Just as with other historical arts neighborhoods, Bushwick will one day cease to be a place of artistic relevance, not necessarily as artists are pushed out, but as non-innovators push in, diluting the spillover of knowledge and diverting the flow of innovation to the next arts neighborhood. But as new spaces may give rise to new ideas, history is also lost in such transitions, which is why the artists of Bushwick rightly regard documentation as among their most important and lasting creations..

From History by Exclusion, Illuminating The Dark Matter of the Art World by Loren Munk, 2006.

Maybe now we may begin to question what is art, who gets to decide and what is the artist’s place within society? As self-selected members of the art world, it is time we declared, “we are our own art history.”


Each year, Arts in Bushwick organizes an exhibition and benefit raffle of locally produced art to raise funds for the all-volunteer organization. Previously a one-day benefit event, Making History was a three-week exhibition at the gallery Storefront Ten Eyck that began on April 19, 2016 and concluded with a raffle of the work on May 10, 2016.

Each work was submitted to the show through and represented in an online gallery, which became the basis of Making History Bushwick. The pieces sold at the price of one $200 raffle ticket. Buyers chose the works they would take home when their number was called from a hat.

Fundraising at this event created the budget for the publication of Making History Bushwick, and the front of book text was contributed by Arts in Bushwick’s volunteers or reprinted with permission from sources that have written the first draft of recent art history of Bushwick.


Bushwick, Brooklyn has grown to include a highly concentrated community of artists, in part due to the annual Bushwick Open Studios fair, facilitated by the volunteer collective Arts in Bushwick. Recognized by art historians, critics, buyers, gallerists, and other artists across the globe who visit over 1,000 art studios, 60 gallery and performance spaces, and myriad murals packed into two square miles, the creative energy of the neighborhood is currently unrivaled, collaboration sometimes unavoidable—within certain spheres—and the pace of change in the area utterly overwhelming.


Over 1,200 artists registered for, and many more participated in, Bushwick Open Studios 2015, the 9th year of operation. Arts in Bushwick has also facilitated dozens of exhibitions, community programs, educational events, panels, blog coverage of the neighborhood, and year-round opportunities beyond the visual arts.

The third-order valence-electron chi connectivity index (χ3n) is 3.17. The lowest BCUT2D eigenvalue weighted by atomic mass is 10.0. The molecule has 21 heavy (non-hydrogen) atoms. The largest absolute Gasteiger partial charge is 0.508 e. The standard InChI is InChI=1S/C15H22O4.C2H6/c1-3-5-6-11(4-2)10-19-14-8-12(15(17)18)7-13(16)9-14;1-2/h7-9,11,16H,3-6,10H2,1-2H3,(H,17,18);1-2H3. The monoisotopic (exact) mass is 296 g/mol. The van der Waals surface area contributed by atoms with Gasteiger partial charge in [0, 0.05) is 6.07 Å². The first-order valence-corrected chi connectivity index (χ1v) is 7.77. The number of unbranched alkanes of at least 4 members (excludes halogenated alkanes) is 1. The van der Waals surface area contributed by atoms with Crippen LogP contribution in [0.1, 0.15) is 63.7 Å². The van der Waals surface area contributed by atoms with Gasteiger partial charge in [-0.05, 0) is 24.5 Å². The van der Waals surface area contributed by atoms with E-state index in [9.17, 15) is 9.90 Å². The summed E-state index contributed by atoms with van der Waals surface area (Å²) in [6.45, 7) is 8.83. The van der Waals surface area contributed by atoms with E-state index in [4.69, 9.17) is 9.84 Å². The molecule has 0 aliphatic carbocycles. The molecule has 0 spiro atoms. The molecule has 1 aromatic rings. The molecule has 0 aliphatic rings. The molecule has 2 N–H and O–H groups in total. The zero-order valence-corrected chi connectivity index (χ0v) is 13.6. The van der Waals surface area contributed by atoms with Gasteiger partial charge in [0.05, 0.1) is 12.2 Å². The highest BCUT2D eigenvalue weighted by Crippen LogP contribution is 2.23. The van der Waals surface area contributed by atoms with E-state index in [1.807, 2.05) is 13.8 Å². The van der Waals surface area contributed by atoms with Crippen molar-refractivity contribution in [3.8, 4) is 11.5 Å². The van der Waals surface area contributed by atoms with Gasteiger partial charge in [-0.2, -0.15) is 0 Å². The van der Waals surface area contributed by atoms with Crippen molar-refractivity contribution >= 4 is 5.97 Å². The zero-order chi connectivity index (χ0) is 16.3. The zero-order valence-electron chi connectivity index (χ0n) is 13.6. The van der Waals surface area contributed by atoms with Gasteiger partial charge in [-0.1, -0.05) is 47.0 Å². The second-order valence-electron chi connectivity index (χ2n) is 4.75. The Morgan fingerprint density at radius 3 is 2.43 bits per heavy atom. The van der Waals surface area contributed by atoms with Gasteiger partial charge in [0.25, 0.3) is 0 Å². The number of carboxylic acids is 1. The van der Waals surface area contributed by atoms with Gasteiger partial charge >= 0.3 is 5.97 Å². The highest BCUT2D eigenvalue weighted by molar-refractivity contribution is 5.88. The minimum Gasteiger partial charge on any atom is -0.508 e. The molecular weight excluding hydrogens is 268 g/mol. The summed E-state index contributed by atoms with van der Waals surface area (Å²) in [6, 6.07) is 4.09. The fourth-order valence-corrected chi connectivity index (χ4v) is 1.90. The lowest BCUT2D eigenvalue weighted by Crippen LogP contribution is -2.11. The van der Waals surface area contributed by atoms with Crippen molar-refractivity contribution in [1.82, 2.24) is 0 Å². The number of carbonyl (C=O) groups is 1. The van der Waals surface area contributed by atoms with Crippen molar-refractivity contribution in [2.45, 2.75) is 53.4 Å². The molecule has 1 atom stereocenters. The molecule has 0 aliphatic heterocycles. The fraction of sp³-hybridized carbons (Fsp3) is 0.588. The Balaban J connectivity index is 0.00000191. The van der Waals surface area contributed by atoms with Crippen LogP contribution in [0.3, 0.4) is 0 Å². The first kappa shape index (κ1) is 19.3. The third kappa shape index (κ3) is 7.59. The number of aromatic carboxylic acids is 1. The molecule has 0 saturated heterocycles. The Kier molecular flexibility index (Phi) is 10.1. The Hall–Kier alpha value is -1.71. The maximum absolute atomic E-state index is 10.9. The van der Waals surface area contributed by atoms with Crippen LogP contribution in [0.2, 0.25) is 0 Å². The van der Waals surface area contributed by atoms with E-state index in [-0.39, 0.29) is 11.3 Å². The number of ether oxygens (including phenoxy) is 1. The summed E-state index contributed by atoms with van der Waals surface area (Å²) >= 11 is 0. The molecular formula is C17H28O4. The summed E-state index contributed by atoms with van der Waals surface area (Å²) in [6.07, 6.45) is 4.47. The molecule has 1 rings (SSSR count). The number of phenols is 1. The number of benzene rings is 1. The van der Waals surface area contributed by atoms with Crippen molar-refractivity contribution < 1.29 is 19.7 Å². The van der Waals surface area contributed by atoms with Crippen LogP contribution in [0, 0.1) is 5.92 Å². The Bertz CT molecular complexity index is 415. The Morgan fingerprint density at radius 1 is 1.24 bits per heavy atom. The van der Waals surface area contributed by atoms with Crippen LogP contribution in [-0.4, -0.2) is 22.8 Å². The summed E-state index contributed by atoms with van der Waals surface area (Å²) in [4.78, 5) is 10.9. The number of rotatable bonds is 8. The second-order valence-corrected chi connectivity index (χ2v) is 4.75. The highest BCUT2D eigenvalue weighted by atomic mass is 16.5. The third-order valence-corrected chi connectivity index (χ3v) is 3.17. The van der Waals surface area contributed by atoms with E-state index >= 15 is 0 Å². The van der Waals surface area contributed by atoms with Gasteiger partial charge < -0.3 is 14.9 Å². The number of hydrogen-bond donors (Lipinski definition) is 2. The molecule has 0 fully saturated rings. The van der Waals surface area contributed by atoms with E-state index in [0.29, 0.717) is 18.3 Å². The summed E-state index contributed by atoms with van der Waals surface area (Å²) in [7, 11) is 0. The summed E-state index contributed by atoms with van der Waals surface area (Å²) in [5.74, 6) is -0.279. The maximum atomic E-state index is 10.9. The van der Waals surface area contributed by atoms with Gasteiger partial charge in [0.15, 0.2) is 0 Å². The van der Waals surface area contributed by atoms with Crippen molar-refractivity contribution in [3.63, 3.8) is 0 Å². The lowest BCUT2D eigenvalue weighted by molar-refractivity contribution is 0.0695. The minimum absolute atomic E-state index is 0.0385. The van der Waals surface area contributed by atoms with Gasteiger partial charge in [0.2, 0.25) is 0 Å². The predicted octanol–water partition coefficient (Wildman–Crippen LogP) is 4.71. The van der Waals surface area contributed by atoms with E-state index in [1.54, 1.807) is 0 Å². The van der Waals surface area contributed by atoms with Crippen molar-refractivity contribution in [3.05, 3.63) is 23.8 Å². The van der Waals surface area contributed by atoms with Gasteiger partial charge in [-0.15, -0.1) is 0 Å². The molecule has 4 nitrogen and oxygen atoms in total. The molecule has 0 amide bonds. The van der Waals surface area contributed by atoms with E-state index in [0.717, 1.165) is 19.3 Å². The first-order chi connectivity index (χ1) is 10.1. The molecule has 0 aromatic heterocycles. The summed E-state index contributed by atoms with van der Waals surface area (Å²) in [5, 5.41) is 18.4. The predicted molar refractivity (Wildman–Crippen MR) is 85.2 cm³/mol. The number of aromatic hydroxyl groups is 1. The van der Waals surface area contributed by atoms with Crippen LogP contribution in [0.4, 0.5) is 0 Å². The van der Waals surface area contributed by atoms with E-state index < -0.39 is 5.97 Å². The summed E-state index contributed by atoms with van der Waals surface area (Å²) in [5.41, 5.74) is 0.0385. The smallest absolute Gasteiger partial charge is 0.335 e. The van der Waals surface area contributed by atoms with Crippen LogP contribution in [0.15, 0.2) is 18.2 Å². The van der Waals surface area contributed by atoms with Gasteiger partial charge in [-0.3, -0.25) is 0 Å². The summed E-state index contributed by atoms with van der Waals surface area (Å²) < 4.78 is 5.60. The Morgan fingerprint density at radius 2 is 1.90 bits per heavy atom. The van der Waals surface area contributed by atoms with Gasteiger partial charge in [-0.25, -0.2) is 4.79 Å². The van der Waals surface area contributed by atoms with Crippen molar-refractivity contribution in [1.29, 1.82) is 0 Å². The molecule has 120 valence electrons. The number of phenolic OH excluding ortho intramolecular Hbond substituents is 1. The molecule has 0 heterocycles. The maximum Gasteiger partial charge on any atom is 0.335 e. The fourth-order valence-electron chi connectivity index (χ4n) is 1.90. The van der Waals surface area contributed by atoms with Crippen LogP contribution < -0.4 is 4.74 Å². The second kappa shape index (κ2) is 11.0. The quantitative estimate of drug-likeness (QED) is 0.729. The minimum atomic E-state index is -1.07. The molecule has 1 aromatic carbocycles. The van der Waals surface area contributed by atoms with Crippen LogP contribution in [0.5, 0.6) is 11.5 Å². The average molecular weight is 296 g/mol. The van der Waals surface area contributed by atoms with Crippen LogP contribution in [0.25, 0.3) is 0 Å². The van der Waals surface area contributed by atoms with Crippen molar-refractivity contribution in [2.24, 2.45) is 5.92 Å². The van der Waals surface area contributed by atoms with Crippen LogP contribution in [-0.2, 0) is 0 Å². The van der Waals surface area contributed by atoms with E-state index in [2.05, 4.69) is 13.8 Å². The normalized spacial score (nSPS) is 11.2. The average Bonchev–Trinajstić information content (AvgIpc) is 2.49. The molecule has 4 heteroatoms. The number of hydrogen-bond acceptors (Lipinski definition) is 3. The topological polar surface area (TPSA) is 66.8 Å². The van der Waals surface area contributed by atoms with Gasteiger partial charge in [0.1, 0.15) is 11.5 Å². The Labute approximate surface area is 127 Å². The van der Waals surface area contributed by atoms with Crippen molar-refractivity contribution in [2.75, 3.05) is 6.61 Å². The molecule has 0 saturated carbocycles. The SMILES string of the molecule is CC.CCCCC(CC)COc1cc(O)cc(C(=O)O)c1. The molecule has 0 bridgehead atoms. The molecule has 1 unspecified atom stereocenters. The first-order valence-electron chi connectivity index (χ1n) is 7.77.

After 2015, the collective took a step back from operations to examine whether it was meeting its original goals of being inclusive and self-sustaining, and began a series of difficult internal conversations about its purpose and mission.

The core re-emerged in 2016 announcing changes to the Bushwick Open Studios dates, moving from June back to October, and hosted a town hall discussion with members of the Bushwick community about the future of the organization. Core members discussed goals to continue to produce popular events, all year around, while also breaking down the silos that separate us by class and culture through creating equitable visibility in the local community. The core also voted to stop producing a printed catalog to reduce waste and focus more attention on creating digital visibility for artists in Bushwick.

This new digital media, run and supported by members of the community, created the foundation for receiving the large scale of art submissions featured in Making History Bushwick. With sustaining membership levels for individual artists, galleries, non-profits, and small businesses, the collective seeks to create equitable visibility on a community platform where members can contribute public information about events, blog posts, classified ads, real time connection, all year around, in addition to facilitating open call submissions and event listings for the annual open studios.